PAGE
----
I made this meisen silk quilt several years ago. It's not my favourite quilt, but at the time I was keen to "show off" some of my favourite pieces. It is machine quilted and my intention was always to hand quilt some of the flowers and other shapes.  I occasionally look at it and make plans to get out the quilting cotton but  I guess unless you absolutely love a quilt it is always easy to find other, more interesting projects. Some time soon I'll get out my other meisen scraps and have another go! I love the vibrant colours, large patterns and subtle sheen of these silks and I also like quilts with lots of different fabrics, but it is difficult to come up with a design that accommodates all three factors. Any suggestions?

You can find other meisen silk fabrics by performing a fabric search on the kimoyes website.

Thursday, March 11, 2010

Meisen Silk

One of my favourite Japanese fabrics would have to be meisen silk - which probably explains why there is so much of it on the KimoYes website! I have my own personal stash of it and one day plan to keep a record of all of the meisen fabrics that I have collected over the years. Customers and others seem to either love or loathe it.

Meisen silk  is fabricated by weaving pre-dyed threads using the tie-and-resist ikat technique.
"Silk or cotton, are first stretched on a frame. Selected design areas are tightly bound to prevent the dye from penetrating and the hanks of threads are immersed in the dye pots. The bound portions of the yarns resist the dye and when woven, as a result of the threads not being perfectly aligned, create shapes with charmingly uneven edges". (Meisen silk)

On my last visit to Japan I was lucky enough to pick up some cotton and silk threads that had been prepared for this process. The first photo below shows prepared cotton threads and the other, silk.

Meisen silk became popular in Japan between 1920-1950, but most of it appears to be from around the 40s and 50s. It was popular because it was cheaper than many of Japanese silks, was "modern" and used many colourful designs. I love it for its vibrant, rich clours, charming designs and because it holds its shape so well when used for making such things a s kanzashi flowers and bags. I also marvel at the complexity of the process and the beauty that comes from it.

Tuesday, March 2, 2010


Omiyage by Kumiko Sudo

Even though this is not a new publication, I couldn't resist buying this delightful book this week. I love all things written by Kumiko Sudo and this book has a special charm. Omiyage is the Japanese word for "gift" and this book is full of tiny fabric gifts, complete with instructions. In her introduction Kumiko Sudo describes gifts made of fabric as "the most intimate I can give."

Just have a look at some of these gorgeous creations....

And the real beauty is that these small gifts take such little fabric. If you are on our mailing list you'll receive a KimoYes newsletter within the next 24 hours which tells you how to qualify for a free silk kimono remnant along with another fabulous offer - just what you need to get started on one of these small projects.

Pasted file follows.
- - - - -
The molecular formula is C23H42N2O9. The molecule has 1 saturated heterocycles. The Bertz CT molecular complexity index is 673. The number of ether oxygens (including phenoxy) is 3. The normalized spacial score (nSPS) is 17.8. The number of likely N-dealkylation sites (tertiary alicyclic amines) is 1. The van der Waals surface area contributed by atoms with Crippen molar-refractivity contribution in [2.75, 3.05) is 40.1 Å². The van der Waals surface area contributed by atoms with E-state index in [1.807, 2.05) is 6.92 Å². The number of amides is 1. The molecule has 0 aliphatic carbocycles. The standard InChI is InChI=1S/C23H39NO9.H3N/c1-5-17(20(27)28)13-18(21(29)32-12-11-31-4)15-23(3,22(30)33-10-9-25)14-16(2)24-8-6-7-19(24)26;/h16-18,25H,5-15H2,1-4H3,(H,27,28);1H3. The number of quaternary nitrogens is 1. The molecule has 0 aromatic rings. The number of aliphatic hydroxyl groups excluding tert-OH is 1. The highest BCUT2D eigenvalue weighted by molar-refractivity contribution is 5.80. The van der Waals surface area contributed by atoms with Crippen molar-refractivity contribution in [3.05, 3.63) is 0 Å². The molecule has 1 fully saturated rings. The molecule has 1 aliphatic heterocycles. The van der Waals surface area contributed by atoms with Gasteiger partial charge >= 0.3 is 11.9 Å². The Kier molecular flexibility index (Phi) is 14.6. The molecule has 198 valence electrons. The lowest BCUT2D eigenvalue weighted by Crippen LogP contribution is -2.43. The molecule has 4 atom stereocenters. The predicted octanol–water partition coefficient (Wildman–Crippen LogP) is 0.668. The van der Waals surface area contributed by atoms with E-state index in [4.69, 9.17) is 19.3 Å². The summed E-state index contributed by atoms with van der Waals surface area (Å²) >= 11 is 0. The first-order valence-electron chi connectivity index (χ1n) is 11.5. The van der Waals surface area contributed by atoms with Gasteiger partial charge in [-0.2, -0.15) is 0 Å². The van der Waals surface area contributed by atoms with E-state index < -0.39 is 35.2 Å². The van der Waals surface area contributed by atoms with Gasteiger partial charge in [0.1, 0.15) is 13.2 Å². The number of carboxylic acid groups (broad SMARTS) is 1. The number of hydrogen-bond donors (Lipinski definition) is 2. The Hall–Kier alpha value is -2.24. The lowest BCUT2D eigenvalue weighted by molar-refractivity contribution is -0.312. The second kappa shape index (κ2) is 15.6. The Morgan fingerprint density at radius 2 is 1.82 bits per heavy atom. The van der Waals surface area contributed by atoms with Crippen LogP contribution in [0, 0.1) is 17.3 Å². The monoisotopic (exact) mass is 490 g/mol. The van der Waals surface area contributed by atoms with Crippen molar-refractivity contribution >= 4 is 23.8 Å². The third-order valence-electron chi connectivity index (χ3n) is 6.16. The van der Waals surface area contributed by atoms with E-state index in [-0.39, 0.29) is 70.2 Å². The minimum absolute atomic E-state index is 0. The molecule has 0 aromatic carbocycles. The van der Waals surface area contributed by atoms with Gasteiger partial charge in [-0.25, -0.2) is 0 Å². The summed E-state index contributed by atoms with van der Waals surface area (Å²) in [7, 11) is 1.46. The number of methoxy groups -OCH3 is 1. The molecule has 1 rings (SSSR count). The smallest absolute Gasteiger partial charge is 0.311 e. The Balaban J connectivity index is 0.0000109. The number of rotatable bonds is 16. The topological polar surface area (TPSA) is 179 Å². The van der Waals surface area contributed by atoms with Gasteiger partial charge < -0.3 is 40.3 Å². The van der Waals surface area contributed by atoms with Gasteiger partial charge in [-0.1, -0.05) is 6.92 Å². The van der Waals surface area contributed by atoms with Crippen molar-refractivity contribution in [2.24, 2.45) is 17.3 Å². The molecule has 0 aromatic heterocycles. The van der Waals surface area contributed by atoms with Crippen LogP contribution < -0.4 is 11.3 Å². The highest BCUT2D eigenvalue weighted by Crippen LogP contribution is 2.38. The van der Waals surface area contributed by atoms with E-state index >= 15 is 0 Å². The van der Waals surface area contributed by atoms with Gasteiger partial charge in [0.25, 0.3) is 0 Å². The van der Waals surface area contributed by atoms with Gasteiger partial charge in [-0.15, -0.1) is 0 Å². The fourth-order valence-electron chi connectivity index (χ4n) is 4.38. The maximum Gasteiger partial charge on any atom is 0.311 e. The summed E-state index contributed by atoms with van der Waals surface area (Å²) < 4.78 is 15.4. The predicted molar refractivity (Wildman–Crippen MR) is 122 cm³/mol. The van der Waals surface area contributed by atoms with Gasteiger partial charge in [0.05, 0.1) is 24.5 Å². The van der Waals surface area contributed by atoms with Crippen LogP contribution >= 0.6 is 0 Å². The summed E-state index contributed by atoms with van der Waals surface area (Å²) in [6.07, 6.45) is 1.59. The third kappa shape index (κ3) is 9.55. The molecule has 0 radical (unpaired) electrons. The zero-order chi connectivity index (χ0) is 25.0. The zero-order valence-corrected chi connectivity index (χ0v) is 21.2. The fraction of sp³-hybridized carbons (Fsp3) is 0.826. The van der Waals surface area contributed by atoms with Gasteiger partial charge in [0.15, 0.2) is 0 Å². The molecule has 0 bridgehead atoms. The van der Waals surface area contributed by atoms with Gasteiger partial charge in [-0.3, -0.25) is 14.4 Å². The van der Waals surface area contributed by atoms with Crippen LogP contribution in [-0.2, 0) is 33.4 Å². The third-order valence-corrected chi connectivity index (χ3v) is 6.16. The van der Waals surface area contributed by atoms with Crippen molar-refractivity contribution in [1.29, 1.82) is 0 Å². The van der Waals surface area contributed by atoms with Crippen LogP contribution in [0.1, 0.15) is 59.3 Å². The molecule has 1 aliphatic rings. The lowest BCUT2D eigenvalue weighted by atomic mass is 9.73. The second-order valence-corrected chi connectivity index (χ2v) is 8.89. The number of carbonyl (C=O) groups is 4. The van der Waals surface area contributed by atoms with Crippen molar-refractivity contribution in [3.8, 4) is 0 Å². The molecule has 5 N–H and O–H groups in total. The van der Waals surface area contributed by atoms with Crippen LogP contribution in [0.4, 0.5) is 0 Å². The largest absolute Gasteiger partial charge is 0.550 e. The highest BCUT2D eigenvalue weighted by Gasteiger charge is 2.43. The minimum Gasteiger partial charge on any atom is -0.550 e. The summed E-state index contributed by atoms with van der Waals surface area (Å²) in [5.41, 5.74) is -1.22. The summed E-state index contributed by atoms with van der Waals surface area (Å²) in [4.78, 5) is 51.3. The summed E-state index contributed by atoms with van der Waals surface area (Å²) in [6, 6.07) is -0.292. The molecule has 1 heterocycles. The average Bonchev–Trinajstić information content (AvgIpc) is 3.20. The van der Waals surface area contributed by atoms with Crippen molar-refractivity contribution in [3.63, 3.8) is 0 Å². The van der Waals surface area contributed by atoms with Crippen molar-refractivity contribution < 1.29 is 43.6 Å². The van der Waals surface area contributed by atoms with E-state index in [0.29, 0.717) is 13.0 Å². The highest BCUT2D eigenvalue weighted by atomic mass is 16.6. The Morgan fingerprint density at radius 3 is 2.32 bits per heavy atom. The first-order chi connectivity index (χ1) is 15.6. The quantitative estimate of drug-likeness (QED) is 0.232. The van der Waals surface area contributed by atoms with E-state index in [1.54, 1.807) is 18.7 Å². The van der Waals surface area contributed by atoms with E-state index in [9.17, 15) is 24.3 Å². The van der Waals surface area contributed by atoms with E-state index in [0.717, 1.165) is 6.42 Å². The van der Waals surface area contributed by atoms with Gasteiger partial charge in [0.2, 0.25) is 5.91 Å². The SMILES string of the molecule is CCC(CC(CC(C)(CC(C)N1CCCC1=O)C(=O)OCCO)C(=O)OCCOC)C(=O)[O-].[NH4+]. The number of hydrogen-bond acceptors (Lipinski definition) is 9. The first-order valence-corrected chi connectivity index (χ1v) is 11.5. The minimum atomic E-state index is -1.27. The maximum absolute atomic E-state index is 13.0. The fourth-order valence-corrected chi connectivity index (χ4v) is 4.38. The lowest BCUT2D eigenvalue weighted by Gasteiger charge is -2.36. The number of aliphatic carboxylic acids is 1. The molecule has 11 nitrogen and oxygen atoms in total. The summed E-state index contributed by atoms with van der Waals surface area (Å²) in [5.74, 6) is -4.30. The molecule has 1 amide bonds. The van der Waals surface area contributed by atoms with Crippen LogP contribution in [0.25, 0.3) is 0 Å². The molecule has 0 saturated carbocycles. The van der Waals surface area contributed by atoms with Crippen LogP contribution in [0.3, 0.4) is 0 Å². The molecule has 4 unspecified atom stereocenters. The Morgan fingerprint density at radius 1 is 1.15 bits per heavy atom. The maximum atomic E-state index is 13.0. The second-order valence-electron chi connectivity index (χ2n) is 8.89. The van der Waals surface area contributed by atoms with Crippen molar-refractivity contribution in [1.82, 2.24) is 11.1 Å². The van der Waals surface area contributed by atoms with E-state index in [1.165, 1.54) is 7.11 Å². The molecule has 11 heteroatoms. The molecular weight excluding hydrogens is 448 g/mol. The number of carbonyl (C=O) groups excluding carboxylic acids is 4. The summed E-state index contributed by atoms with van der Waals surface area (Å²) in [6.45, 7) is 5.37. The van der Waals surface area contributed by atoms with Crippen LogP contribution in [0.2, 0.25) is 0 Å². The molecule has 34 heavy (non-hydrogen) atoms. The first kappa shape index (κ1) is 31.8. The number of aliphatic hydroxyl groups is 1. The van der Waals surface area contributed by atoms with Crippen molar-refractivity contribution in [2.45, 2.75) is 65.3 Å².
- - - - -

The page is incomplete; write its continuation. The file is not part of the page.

Sunday, February 28, 2010

Ema's Baby Quilt

Pram Quilt With Kimono Fabric

Some time ago Paul, son and KimoYes webmaster, asked me to make a small quilt incorporating kimono fabric for his friend, Ema. Ema lives in the US and is expecting her first baby to be born some time this month. As usual, I've left this project to the last minute and spent some time last night thinking about what Ema might like. I can't image Ema going for fuzzy animals in pastel colours, so decided to try something a bit different.


I remembered a pile of 8 x 8 inch black and white cottons that I've been hoarding for a few years with the intention of experimenting with these in combination with Japanese kimono fabrics. The time seemed right!


I know that black and white are not traditional colours for a baby quilt, so decided to incorporate colourful circles of fabric from children's kimono. I had a few "special" pieces put away as these fabrics are becoming very difficult to buy. Out with the freezer paper, CD as a template and needle and thread. I hand appliqued a few of the circles last night and look forward to finishing the quilt this week.

The quilt will be 3 x 4 squares with a border. Any suggestions about a good colour for the border would be appreciated! 


Friday, February 26, 2010

Yukata Cottons

Casual Cottons

Yukata not only refers to Japanese stenciled and dyed cotton fabrics, but also to the cotton kimono worn after a bath or when relaxing at home. These fabrics are great for quilting as they are colourfast and soften with age. Traditionally yukata fabrics are blue and white but occasionally you come across some real stunners.

Yesterday this gorgeous yukata fabric arrived in a KimoYes shipment. After resisting the temptation to put it aside for that special "one day" quilt,  I reluctantly handed it over to my husband to be photographed and admired by many!

Wednesday, February 24, 2010

Sample Book

Fabric Samples for the Royal Court

One of the many joys of collecting and buying lots of vintage Japanese fabric from lots of sources is the opportunity to pick up some really interesting related objects along the way. One of my treasured  "pick ups" is a large book containing Japanese fabric samples.  These fabric samples were randomly cut and pasted in this book by a fabric merchant or factory owner and presented to the royal Japanese court for its consideration and selection. I've been told that the sample book dates back to the late 1800s.

All up, the book contains about 150 fabric samples and the variety and intricacy never fails to amaze me. 



Some of the samples have a definite French influence, especially the fine silk brocades.

One of my favourite pieces, however, is this gorgeous piece with a traditional Japanese design.


If you ever get the chance to visit the KimoYes studio and workroom, ask me about it. I'd love to show it to you.

Monday, February 15, 2010

Antique Japanese Fabrics

Historical Materials Room at the Nishijin Textile Centre

The Nishijin Mill in historic Kyoto is well known and more information can be found on the centre's website. One of the more interesting features of the centre is the Historical Materials Room. This is a mini museum which traces the development of Kyoto textiles over the past few hundred years. These two kimono were especially impressive examples local weaving  and dying processes.

As a quilter,  the wall hangings around the centre were also of special interest.  The fine weaves and sublte colours of modern Nishijin fabrics lend themselves well to these exquisite pieces





I can't wait until my box of Nishijin silks arrive from Kyoto!